The Care Quality Commission has given its initial verdict on council adult social care services under its new local authority assurance system.
The regulator included findings from an analysis of data and other published performance information from all 153 councils in its annual State of health and social care report, published last week.
The assessment covered two of nine quality statements against which the CQC will be assessing authorities: care provision, integration and continuity, and assessing needs.
It raised concerns about inadequate support for carers and a lack of published strategies to develop the social care workforce, despite councils recognising the significant challenges they faced in this area.
The CQC also flagged up councils’ reports of there being shortages of care in their areas for people with more complex needs.
About the CQC’s local authority assurance system
- All 153 councils will be assessed once during a two-year period.
- The system is currently being piloted in five councils: Nottinghamshire, Lincolnshire, Birmingham, North Lincolnshire and Suffolk.
- Councils will each receive an overall rating on the same four-point scale Ofsted uses for children’s services and the CQC uses for care providers: ‘outstanding’, ‘good’, ‘requires improvement’ and ‘inadequate’.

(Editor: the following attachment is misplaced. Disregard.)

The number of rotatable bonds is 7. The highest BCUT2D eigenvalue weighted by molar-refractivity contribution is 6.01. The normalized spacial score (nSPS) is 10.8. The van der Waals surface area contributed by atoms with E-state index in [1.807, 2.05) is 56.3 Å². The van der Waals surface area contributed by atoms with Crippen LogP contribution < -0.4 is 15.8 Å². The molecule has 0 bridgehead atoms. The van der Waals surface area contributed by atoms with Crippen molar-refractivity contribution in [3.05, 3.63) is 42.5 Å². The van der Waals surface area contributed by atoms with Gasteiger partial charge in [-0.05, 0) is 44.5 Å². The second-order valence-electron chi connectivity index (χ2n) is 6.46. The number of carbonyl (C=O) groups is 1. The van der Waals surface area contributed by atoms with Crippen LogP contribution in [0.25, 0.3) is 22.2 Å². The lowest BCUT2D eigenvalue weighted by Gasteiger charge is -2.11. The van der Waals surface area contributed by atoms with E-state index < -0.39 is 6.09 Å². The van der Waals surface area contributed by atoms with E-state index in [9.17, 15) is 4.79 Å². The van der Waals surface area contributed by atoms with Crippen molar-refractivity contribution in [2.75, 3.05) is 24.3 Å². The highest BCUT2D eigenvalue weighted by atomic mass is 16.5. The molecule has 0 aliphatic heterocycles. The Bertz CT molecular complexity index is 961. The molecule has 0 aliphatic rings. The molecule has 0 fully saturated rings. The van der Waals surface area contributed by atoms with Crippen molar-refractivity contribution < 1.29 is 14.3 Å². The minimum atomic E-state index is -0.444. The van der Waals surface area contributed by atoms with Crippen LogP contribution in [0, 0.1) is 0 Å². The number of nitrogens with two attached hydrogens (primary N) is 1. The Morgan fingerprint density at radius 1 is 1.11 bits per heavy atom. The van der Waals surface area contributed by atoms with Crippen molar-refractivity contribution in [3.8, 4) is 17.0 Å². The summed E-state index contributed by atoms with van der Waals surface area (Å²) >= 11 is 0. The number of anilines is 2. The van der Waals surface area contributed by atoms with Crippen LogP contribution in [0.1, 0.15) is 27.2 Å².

- Councils will also receive a score of 1-4 for each of nine quality statements on: assessing needs; supporting people to live healthier lives; equity in experiences and outcomes; care provision, integration and continuity; partnerships and communities; safe systems, pathways and transitions; safeguarding, and governance, management and sustainability. These scores will inform the single-word rating.
- The CQC’s assessments will involve a combination of desk-based checks and visits to the council concerned.
- Sources of evidence will include: feedback from people who receive care and support, including self-funders, carers, voluntary and community groups and staff, including the principal social worker, director of adult social services and social workers; analysis of performance data; surveys of staff, carers and people accessing care and support, and studies of a sample of cases.
- There will be no observation of practice by social workers or other professionals, such as occupational therapists.
- As well as assessing individual authorities, the CQC will also draw on data and performance information to track and report on national trends, as it did in the State of care report.
Growing pressures on carers but lack of support in some councils
The regulator’s analysis of national information identified that the number of carers was increasing, they were caring for longer – in terms of hours per week and the duration of time in the role – and they were looking after people with increasingly complex needs.
However, it found clear variations across authorities in relation to the number of carers getting timely support and levels of satisfaction with support.
Most councils had not published a recent carers strategy and authorities were often basing their plans on data from the 2011 census, rather than the 2021 one.
The CQC’s findings on carers chime with recent studies into carers’ experience.
Carers were more stressed, less able to take breaks and less supported by paid services, found a 2021-22 survey of over 40,000 by NHS Digital (now part of NHS England).